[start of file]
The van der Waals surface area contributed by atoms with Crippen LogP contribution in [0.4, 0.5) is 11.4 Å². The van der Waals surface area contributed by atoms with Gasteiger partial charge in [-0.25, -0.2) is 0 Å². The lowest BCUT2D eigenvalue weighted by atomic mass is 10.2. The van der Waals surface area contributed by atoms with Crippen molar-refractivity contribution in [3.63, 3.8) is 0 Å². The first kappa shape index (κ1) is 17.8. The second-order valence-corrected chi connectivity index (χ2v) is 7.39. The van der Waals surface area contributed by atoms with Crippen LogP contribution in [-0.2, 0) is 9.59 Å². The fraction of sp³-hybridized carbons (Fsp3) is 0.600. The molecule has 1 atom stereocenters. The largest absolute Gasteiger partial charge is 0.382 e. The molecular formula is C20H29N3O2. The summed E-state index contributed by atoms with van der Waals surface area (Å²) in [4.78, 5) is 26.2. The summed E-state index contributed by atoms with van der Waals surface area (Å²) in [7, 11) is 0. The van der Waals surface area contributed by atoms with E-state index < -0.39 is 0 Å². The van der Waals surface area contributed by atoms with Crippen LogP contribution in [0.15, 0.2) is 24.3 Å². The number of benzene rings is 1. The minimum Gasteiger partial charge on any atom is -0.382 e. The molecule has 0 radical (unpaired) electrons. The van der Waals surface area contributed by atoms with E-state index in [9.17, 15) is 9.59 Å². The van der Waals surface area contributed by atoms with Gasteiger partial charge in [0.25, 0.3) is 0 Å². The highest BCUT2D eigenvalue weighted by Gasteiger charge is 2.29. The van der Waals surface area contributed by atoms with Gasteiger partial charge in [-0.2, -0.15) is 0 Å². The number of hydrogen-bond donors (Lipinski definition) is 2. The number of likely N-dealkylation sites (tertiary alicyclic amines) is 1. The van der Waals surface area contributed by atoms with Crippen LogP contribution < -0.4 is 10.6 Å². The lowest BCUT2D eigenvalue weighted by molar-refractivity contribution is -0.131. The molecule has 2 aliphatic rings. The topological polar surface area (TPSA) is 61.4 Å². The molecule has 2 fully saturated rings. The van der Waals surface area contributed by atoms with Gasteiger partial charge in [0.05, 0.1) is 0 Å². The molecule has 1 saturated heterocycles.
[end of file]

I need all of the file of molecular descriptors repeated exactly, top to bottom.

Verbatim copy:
The van der Waals surface area contributed by atoms with Crippen LogP contribution in [0.4, 0.5) is 11.4 Å². The van der Waals surface area contributed by atoms with Gasteiger partial charge in [-0.25, -0.2) is 0 Å². The lowest BCUT2D eigenvalue weighted by atomic mass is 10.2. The van der Waals surface area contributed by atoms with Crippen molar-refractivity contribution in [3.63, 3.8) is 0 Å². The first kappa shape index (κ1) is 17.8. The second-order valence-corrected chi connectivity index (χ2v) is 7.39. The van der Waals surface area contributed by atoms with Crippen LogP contribution in [-0.2, 0) is 9.59 Å². The fraction of sp³-hybridized carbons (Fsp3) is 0.600. The molecule has 1 atom stereocenters. The largest absolute Gasteiger partial charge is 0.382 e. The molecular formula is C20H29N3O2. The summed E-state index contributed by atoms with van der Waals surface area (Å²) in [4.78, 5) is 26.2. The summed E-state index contributed by atoms with van der Waals surface area (Å²) in [7, 11) is 0. The van der Waals surface area contributed by atoms with E-state index < -0.39 is 0 Å². The van der Waals surface area contributed by atoms with Crippen LogP contribution in [0.15, 0.2) is 24.3 Å². The number of benzene rings is 1. The minimum Gasteiger partial charge on any atom is -0.382 e. The molecule has 0 radical (unpaired) electrons. The van der Waals surface area contributed by atoms with E-state index in [9.17, 15) is 9.59 Å². The van der Waals surface area contributed by atoms with Gasteiger partial charge in [0.25, 0.3) is 0 Å². The highest BCUT2D eigenvalue weighted by Gasteiger charge is 2.29. The van der Waals surface area contributed by atoms with Gasteiger partial charge in [-0.2, -0.15) is 0 Å². The number of hydrogen-bond donors (Lipinski definition) is 2. The number of likely N-dealkylation sites (tertiary alicyclic amines) is 1. The van der Waals surface area contributed by atoms with Crippen LogP contribution < -0.4 is 10.6 Å². The lowest BCUT2D eigenvalue weighted by molar-refractivity contribution is -0.131. The molecule has 2 aliphatic rings. The topological polar surface area (TPSA) is 61.4 Å². The molecule has 2 fully saturated rings. The van der Waals surface area contributed by atoms with Gasteiger partial charge in [0.05, 0.1) is 0 Å². The molecule has 1 saturated heterocycles.